– Liberty Cap Half Cent (1793 - 1797)

The Liberty Cap Half Cent, minted from 1793 to 1797, represents a significant era in early American coinage and holds a special place in numismatic history.  

This coin, authorized by the Coinage Act of 1792, was the second type of half cent issued by the United States Mint and followed the earlier design known as the "Draped Bust" half cent. 

The Liberty Cap Half Cent features a distinctive design that reflects the ideals and aspirations of the young nation. On the obverse side of the coin, a right-facing bust of Liberty is depicted wearing a Phrygian cap, a symbol of freedom and liberty dating back to ancient times.  

The word "LIBERTY" appears above the bust, while the date of mintage is inscribed below it. The design is encircled by thirteen stars representing the original thirteen colonies of the United States.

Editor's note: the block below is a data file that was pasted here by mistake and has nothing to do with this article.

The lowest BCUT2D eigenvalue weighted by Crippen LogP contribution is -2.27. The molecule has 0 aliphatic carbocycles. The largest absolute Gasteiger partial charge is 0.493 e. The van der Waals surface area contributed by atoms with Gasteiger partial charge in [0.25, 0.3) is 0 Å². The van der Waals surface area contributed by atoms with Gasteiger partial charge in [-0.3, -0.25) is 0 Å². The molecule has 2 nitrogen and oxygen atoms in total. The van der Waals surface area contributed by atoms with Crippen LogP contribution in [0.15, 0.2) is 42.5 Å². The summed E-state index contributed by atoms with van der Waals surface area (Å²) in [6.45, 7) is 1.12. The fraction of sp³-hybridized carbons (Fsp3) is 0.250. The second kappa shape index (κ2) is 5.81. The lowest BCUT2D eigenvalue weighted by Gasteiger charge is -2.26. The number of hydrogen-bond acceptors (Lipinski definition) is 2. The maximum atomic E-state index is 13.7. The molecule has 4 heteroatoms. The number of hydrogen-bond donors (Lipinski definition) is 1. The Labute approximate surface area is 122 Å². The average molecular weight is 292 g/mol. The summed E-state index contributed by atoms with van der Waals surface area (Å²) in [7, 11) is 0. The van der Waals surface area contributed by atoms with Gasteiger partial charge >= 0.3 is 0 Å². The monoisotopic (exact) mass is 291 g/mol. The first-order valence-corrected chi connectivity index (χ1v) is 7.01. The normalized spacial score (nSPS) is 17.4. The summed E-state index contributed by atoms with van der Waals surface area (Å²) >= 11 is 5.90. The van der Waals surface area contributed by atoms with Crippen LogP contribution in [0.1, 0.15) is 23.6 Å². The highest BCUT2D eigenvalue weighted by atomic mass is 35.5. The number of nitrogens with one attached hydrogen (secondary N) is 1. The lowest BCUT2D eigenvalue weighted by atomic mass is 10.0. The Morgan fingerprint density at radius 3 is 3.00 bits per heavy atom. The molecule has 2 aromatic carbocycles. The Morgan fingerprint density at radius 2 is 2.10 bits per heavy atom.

The reverse side of the coin features a wreath of laurel encircling the denomination "HALF CENT" and the fraction "1/200," indicating its value as one two-hundredth of a dollar. The wreath is tied with a bow at the bottom, adding a decorative element to the design. 

The Liberty Cap Half Cent underwent several variations during its production, including changes in the size of the letters and the arrangement of the stars on the obverse. The final issue in 1797 featured a smaller head and a redesigned reverse with a more compact wreath. 

While the Liberty Cap Half Cent was minted for a relatively short period, its historical significance and aesthetic appeal have made it a sought-after collectible among numismatists.  

Today, surviving specimens of the Liberty Cap Half Cent are prized for their rarity, historical significance, and artistic beauty, serving as tangible reminders of America's early coinage history. 

The Liberty Cap Half Cent, struck between 1793 and 1797, holds a significant place in the narrative of early American coinage, embodying the ideals and aspirations of a newly formed nation.  

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